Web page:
Like Minds, Like Mine is guided by the Like Minds, Like Mine National Plan 2014-2019 . We provide funding to support programme delivery, with strategic responsibility held by the Ministry of Health. The community action component of Like Minds, Like Mine includes the Anti-Stigma and Discrimination Education Fund.

The objectives of the Like Minds, Like Mine programme are that:

  • workplace policies, structures and cultures are supportive and inclusive of people experiencing mental distress
  • positive portrayals of people with mental illness are depicted in the media
  • communities take action to increase social inclusion.

National messaging through the Like Minds, Like Mine marketing campaign promotes the conditions of respect, equality and social inclusion among family, whānau and friends of people experiencing mental distress.

Learn more about Like Minds, Like Mine

Research and evaluation

We monitor key health indicators, behaviours and attitudes of mental health and wellbeing through the New Zealand Mental Health Monitor and the Health and Lifestyles Survey. We also inform and evaluate activities, programmes and initiatives within our mental health work. 

View our mental health research publications

In your community

We work with others to deliver innovative community projects. Examples are the continuation of the anti-stigma and discrimination education projects and the delivery of the Rākau Roroa (Tall Trees) lived experience leaders’ initiative. We support the Mental Health Foundation to work with the media to encourage non-discriminatory reporting and administer a community grants fund. 

We have resources that you can share with your community including your family, workplace, sports club, community group, or school.

Order resources

The Lowdown

The Lowdown is a website to help young New Zealanders recognise and understand depression or anxiety. By encouraging early recognition and help for depression or anxiety we intend to reduce the impact depression or anxiety has on the lives of young New Zealanders, now and throughout their adult lives. However you might be feeling, The Lowdown is full of ideas and people who can help you get unstuck and get to a better place.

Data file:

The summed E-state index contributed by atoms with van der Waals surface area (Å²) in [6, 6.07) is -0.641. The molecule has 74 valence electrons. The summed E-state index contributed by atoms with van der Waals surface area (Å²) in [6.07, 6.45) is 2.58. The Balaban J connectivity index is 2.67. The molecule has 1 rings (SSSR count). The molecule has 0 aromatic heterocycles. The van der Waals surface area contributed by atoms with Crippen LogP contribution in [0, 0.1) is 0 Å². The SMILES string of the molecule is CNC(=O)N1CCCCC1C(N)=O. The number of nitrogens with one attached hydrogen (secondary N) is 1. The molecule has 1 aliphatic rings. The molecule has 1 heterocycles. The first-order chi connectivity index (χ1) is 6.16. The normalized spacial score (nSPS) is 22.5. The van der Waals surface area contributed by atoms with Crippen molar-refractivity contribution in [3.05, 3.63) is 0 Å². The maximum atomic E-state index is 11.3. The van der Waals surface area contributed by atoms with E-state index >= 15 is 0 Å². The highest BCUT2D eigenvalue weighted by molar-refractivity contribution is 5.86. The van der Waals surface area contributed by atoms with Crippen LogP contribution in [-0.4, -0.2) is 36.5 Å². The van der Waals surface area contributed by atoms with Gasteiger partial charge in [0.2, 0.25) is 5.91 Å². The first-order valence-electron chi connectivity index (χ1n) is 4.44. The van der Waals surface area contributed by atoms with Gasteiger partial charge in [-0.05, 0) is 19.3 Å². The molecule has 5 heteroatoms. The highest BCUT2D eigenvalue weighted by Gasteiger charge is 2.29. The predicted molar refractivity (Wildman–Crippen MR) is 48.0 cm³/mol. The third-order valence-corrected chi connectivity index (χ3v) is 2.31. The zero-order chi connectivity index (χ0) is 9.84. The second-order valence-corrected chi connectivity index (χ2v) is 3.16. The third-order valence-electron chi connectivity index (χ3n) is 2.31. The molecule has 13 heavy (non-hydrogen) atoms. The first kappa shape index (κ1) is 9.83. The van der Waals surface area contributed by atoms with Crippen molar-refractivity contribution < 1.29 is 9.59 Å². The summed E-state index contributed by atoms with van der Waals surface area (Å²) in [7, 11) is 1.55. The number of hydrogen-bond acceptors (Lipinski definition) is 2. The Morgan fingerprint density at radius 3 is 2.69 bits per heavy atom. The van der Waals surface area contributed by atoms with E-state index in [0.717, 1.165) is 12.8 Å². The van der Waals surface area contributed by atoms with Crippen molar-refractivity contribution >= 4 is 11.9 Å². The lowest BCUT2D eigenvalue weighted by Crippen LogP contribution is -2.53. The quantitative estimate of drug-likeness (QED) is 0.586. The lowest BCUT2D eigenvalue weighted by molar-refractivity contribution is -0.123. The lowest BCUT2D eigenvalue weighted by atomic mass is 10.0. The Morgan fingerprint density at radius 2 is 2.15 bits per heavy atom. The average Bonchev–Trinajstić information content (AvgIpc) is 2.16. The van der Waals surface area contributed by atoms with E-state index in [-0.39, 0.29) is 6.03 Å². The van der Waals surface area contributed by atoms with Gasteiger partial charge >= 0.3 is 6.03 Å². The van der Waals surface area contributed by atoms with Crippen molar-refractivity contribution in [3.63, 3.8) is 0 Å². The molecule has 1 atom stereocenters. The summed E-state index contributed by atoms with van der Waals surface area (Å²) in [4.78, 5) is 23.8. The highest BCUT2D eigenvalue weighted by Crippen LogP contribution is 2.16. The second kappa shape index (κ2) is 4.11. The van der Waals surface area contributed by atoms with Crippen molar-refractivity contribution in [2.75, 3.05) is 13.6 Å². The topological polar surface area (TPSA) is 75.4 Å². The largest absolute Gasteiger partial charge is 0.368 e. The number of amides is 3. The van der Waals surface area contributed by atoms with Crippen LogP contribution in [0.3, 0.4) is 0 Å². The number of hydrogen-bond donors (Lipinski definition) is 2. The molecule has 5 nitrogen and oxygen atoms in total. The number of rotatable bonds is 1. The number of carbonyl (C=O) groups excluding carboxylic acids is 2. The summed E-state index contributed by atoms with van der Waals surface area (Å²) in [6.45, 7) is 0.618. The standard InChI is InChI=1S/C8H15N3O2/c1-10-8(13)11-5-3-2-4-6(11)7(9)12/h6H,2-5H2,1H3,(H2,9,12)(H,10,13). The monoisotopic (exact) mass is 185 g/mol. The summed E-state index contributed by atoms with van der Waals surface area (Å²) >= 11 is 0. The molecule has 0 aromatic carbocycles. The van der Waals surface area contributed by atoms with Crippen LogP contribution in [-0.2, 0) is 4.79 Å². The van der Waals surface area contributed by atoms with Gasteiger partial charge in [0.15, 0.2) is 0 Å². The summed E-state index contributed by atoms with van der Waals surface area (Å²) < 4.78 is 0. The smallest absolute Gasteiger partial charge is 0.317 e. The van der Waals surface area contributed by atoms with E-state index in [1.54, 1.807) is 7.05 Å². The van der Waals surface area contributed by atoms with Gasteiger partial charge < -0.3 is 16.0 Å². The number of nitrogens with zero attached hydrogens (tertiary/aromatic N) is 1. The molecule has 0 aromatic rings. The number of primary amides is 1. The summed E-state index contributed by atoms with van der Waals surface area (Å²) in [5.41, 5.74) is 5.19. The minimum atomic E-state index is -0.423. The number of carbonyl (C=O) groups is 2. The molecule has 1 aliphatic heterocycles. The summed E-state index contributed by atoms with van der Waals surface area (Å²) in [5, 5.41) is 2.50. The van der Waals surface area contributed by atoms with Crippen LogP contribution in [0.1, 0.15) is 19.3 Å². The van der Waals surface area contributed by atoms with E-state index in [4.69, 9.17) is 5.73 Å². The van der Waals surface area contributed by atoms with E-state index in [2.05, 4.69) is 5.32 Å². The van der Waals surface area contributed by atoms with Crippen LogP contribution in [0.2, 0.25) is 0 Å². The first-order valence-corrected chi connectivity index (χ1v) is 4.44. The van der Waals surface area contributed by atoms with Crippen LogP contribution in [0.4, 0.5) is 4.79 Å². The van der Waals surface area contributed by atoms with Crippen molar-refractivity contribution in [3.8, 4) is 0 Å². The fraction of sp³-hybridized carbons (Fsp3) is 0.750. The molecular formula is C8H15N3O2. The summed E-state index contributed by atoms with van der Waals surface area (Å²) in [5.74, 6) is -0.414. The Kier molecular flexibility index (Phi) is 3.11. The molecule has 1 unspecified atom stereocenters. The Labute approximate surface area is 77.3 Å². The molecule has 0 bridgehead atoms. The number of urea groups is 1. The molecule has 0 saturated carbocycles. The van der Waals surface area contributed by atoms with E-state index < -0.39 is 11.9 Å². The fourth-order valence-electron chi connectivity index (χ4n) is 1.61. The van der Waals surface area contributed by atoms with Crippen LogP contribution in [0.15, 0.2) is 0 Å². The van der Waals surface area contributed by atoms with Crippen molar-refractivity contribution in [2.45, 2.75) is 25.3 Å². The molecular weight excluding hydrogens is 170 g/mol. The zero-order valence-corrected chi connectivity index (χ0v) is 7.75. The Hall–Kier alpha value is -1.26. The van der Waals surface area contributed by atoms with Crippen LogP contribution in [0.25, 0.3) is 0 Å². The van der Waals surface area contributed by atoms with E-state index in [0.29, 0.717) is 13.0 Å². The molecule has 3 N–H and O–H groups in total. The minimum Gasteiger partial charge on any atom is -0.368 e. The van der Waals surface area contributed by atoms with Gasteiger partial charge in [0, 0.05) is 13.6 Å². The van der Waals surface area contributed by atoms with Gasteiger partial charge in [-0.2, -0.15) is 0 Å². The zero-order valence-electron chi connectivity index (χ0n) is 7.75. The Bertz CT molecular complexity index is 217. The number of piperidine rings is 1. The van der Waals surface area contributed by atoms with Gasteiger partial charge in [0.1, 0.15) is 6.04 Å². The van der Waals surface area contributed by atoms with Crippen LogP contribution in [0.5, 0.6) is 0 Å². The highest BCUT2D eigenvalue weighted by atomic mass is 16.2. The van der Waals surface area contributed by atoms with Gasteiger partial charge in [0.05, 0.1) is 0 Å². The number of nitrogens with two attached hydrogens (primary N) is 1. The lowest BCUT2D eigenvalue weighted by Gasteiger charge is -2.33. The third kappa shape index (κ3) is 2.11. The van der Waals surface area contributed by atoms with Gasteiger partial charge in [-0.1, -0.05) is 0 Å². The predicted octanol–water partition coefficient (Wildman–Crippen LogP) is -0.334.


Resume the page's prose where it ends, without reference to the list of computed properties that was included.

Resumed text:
On the website site you can find:

  • helpful information on anxiety, depression (and other issues they may be struggling with like leaving school or getting on with their parents)
  • videos of 13 real young people telling their stories
  • quick steps to help build healthy mental wellbeing
  • healthy behaviours to build resilience
  • places to go to get help
  • information for anyone worried about a friend
  • a moderated forum for you to share stories and experiences and provide peer-to-peer support.

Our work is supported by a marketing approach that includes social media and digital advertising and print resources. There is also a telephone and text service that offers advice and counselling for young people seeking help for themselves or others. Homecare Medical provides this service.

Visit thelowdown.co.nz

Programme insights

We undertake a range of activities to inform our programme development and to help us understand our communities.

In 2019, we undertook a rapid social innovation project to build understanding about how we might contribute to improving the social, emotional and mental wellbeing of mothers in Aotearoa. This report, Mai te whai-ao ki te ao mārama: Coming into the light – Mothers’ experiences of distress and wellbeing during pregnancy and the first year of motherhood, provides insights from a small group of women with lived experience of mental distress. This is part of a wider area of work to discover how Te Hiringa Hauora can work with our partners to support positive maternal mental health and wellbeing.